It’s something that’s inevitable. Soon all media like movies, music, games and books alike will be completely digital to download and use. The Advancement of technology has its concerns and its benefits. Assessing the pros and cons of this is essential to prepare the transition or to decide if we need to voice our opinion now to say no to the all-digital front. It’s something that will be invading into our daily lives as gamers and the essential question? Why and how is this going to affect the gaming industry?
It’s the elephant in the room that most people don’t like to talk about. Both gamers and developers have mixed opinions on this and for good reason. But it’s rapidly approaching. Already major companies have moved into the digital space leaving their footprint and it’s starting to grow. Some of those like Amazon have reported that it’s eBooks are breaking sales records compared to that of the physical book. Apple with the app store and it’s reports of over a billion apps downloaded and profits soaring.
Both cloud gaming and an all digital front are progressively moving into the world of videogames. Cloud gaming just like Gaikai and OnLive are becoming attractive to major companies. Rumors have been swirling over the year that the next generation of consoles could implement a cloud only, game streaming service or will adopt the all-digital marketplace. Sony has already thrown its fair share of cash at it recently by making a huge purchase of Gaikai.
Something that has been a part of gaming culture since the start could be completely done away with in the few coming years and its physical games. We’ve already seen a glimpse of what it is with Valve’s Steam platform. Grossing millions and completely cutting the physical pc game out of existence. Its marketplace is attractive and its prices are affordable with many sales but we’ve seen so many failed attempts at all digital. PSN coupled with Sony’s attempt at the PSP GO was miserable. The console was plagued by download issues, slow download speeds and a few games with almost a third of all the games physically available.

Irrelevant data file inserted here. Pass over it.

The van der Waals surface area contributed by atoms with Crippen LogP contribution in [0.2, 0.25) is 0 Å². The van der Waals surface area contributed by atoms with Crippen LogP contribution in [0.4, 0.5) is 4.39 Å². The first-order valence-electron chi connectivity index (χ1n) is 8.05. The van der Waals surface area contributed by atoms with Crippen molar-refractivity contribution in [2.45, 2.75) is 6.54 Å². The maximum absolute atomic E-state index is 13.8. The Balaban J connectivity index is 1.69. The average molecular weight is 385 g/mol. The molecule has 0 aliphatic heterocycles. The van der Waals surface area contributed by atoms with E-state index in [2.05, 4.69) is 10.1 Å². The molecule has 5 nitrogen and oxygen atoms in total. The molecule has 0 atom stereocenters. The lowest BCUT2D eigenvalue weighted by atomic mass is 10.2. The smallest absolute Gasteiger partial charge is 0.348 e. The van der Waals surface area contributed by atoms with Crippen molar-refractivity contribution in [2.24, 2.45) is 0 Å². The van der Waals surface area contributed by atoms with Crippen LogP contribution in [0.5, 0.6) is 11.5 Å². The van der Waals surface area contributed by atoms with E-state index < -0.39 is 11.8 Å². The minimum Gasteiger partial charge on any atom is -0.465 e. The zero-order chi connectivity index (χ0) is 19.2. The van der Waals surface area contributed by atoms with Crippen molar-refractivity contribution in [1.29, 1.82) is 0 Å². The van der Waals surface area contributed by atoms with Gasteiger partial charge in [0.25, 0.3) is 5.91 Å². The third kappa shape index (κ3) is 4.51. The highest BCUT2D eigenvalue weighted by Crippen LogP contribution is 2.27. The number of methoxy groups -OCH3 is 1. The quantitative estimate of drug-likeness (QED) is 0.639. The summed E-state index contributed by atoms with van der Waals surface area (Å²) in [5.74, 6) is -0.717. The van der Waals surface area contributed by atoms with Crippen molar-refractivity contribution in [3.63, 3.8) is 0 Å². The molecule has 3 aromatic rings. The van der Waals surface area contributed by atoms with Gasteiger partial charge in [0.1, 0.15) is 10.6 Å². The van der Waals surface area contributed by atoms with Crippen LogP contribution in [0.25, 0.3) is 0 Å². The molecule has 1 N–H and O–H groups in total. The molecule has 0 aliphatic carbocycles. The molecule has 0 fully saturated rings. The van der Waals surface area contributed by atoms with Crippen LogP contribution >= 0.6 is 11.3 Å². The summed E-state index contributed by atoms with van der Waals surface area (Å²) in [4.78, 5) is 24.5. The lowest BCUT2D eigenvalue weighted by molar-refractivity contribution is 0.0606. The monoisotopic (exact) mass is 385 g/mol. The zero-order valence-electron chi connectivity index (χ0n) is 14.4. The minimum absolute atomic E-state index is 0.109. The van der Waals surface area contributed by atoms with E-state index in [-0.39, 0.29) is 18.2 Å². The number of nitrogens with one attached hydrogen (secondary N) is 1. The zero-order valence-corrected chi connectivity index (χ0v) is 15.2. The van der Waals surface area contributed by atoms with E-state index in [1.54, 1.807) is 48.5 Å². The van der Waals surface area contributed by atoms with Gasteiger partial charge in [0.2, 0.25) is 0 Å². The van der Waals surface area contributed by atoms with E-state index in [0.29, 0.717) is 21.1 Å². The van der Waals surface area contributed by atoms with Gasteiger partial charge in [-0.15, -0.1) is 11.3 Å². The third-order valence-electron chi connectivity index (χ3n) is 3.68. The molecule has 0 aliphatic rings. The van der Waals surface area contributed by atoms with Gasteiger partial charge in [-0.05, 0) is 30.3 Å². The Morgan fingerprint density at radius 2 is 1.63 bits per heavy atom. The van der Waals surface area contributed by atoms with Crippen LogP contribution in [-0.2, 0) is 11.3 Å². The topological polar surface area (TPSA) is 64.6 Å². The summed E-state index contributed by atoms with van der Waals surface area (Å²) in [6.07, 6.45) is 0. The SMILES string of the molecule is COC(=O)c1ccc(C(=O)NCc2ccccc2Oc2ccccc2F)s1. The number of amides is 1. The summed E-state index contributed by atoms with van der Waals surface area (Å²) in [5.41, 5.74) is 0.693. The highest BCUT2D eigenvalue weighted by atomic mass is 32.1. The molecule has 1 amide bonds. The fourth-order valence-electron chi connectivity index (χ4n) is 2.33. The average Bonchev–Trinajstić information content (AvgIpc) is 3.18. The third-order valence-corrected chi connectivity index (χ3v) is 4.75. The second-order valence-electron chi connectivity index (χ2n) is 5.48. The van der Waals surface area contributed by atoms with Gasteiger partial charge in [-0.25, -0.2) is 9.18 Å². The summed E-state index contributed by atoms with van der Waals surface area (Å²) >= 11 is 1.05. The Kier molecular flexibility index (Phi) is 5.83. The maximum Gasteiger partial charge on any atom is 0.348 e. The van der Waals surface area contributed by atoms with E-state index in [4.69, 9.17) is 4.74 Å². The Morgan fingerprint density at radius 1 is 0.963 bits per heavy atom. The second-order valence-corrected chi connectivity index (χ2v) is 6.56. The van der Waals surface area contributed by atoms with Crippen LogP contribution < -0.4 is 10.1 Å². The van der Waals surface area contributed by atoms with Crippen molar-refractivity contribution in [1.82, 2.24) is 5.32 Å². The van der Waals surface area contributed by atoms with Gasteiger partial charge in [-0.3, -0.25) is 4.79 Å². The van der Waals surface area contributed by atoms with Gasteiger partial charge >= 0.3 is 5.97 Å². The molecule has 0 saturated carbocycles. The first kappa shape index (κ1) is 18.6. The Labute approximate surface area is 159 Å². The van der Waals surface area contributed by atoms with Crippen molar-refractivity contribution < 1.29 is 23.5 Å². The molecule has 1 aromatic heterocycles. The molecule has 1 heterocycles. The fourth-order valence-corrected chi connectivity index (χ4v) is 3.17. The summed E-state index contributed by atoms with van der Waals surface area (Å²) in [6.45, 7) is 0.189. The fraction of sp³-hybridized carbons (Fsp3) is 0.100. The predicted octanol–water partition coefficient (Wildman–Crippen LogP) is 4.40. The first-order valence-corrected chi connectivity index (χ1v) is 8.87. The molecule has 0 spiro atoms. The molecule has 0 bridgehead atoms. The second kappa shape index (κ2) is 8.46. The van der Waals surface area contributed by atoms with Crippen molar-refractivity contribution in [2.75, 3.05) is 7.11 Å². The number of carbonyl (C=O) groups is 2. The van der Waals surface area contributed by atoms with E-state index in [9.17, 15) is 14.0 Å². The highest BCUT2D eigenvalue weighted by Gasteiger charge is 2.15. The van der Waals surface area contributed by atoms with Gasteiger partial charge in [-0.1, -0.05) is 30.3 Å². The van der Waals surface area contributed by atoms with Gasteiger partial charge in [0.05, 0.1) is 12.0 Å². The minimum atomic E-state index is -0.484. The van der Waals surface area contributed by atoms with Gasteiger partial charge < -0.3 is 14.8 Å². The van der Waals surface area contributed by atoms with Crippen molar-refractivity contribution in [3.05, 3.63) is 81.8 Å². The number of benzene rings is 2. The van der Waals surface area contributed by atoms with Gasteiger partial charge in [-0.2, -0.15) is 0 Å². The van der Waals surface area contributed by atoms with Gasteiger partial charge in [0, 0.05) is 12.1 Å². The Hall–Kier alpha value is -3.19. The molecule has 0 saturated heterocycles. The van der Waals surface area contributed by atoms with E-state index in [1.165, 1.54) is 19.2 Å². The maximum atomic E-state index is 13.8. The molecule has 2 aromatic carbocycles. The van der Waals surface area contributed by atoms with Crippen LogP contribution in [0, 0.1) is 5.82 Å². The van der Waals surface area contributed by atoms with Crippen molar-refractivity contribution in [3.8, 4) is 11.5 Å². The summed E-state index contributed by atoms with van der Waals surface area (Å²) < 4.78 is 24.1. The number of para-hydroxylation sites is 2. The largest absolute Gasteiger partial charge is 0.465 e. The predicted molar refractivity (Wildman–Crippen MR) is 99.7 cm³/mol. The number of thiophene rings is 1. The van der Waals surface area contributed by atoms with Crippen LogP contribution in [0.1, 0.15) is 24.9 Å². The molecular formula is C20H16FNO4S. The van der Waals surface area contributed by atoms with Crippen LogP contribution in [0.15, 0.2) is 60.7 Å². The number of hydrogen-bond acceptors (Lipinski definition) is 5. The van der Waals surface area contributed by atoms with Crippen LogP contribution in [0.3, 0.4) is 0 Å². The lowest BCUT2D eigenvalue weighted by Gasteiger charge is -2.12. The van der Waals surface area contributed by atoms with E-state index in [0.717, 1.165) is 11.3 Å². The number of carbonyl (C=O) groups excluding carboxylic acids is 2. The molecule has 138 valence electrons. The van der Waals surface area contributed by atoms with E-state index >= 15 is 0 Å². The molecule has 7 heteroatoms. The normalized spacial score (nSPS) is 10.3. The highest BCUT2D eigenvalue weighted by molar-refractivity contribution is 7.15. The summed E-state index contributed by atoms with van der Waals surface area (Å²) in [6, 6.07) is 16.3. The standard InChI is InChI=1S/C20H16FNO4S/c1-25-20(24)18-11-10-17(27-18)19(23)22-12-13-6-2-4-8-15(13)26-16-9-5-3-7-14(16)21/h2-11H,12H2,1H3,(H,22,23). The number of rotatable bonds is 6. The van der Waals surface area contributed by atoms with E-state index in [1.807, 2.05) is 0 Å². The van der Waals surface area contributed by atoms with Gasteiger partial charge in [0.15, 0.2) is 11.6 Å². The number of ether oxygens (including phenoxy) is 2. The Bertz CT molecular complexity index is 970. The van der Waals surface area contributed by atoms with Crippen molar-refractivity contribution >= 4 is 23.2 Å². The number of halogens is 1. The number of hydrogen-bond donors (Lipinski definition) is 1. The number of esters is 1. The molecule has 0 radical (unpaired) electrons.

But the main downfall was the outrageous prices and that leads to the first flaw of all digital. PSP games both then and now are way overpriced, some games over 7 years old today are still full price. It starts to move into a game of politics here.
When it’s all digital, the central MSRP is controlled by a single party. They control the marketplace with no input giving the consumer, you, the disadvantage. No more is the retail store in control giving sales and discounts of physical items giving you a wide range of places of choice from that helps you save money. If a game for example, on the next generation is digital only and costs a premium of $120, which is already rumored to be the cost of a game, you are stuck with that price tag. You will have no options, either play or don’t play.
This comes with a power that companies will abuse. Not only are you stuck with a price you might not like but you have no ownership of the physical product. That’s what companies want full total control over what you own. By you not having a disc, you will not have the ability to trade in your game or sell it to a friend. You’re stuck with a game FOREVER. As we know there’s the fine print on all games digital. Go look. NO RETURNS. Buy a game on Xbox Live Arcade or on Demand and don’t like it? Too bad. It’s so unfair and a bad business practice but it doesn’t matter, they make way more money.
And with this so many issues can arise over ownership. I’ve had tons of issues where a game disappeared from my download history where I had to fight to show I had bought it, luckily it was bought by a credit card. I’ve had corrupt files and so much more go wrong. It leaves so much for it to just, go wrong. It’s a skynet type of situation. Companies have already implemented into that user agreement that you don’t read and just rapidly click A or X through that, you can’t sue them over anything. How is that something you would want?
Its a small example of the power it gives them going digital. Even if they do have power another issue is, it’s limited. They will ultimately fall. Let me regress, when I say you are stuck with a digital or cloud game forever it’s a short forever. If the company behind it files bankruptcy and goes out of business you lose all of your purchases, all gone and you’re “out of luck”. Users of OnLive got a scare this weekend when they did just that. They filed and was rumored to be shut down, unlike a physical game that you can always use or backup, you wouldn’t be able to play those laggy bandwidth behemoth of streaming games from the service. Luckily a third party swooped in and saved them